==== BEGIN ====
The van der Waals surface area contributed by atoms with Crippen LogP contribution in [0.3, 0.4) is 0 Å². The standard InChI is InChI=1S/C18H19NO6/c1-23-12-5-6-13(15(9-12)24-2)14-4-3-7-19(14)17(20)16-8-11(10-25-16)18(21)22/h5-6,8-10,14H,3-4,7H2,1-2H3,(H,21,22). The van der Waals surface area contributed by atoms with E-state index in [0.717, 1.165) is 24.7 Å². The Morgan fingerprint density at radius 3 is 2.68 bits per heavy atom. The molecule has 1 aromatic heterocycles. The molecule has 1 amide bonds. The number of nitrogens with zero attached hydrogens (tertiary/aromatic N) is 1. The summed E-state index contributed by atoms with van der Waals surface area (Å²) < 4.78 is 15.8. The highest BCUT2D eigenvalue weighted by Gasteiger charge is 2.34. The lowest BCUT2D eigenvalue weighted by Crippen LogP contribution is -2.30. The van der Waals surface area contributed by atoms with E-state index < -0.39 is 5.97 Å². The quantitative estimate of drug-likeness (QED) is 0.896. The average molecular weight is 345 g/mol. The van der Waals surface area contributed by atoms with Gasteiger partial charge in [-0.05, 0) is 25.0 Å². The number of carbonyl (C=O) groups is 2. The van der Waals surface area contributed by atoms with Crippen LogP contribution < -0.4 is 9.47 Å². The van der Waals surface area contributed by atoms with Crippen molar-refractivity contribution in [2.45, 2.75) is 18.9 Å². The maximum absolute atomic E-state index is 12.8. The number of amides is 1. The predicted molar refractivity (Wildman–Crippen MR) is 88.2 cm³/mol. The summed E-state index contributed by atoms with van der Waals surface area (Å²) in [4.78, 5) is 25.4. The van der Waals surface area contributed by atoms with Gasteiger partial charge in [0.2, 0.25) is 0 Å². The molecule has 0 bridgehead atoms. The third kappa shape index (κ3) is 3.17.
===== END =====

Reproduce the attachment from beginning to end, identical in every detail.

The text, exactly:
The van der Waals surface area contributed by atoms with Crippen LogP contribution in [0.3, 0.4) is 0 Å². The standard InChI is InChI=1S/C18H19NO6/c1-23-12-5-6-13(15(9-12)24-2)14-4-3-7-19(14)17(20)16-8-11(10-25-16)18(21)22/h5-6,8-10,14H,3-4,7H2,1-2H3,(H,21,22). The van der Waals surface area contributed by atoms with E-state index in [0.717, 1.165) is 24.7 Å². The Morgan fingerprint density at radius 3 is 2.68 bits per heavy atom. The molecule has 1 aromatic heterocycles. The molecule has 1 amide bonds. The number of nitrogens with zero attached hydrogens (tertiary/aromatic N) is 1. The summed E-state index contributed by atoms with van der Waals surface area (Å²) < 4.78 is 15.8. The highest BCUT2D eigenvalue weighted by Gasteiger charge is 2.34. The lowest BCUT2D eigenvalue weighted by Crippen LogP contribution is -2.30. The van der Waals surface area contributed by atoms with E-state index < -0.39 is 5.97 Å². The quantitative estimate of drug-likeness (QED) is 0.896. The average molecular weight is 345 g/mol. The van der Waals surface area contributed by atoms with Gasteiger partial charge in [-0.05, 0) is 25.0 Å². The number of carbonyl (C=O) groups is 2. The van der Waals surface area contributed by atoms with Crippen LogP contribution < -0.4 is 9.47 Å². The van der Waals surface area contributed by atoms with Crippen molar-refractivity contribution in [2.45, 2.75) is 18.9 Å². The maximum absolute atomic E-state index is 12.8. The number of amides is 1. The predicted molar refractivity (Wildman–Crippen MR) is 88.2 cm³/mol. The summed E-state index contributed by atoms with van der Waals surface area (Å²) in [4.78, 5) is 25.4. The van der Waals surface area contributed by atoms with Gasteiger partial charge in [0.2, 0.25) is 0 Å². The molecule has 0 bridgehead atoms. The third kappa shape index (κ3) is 3.17.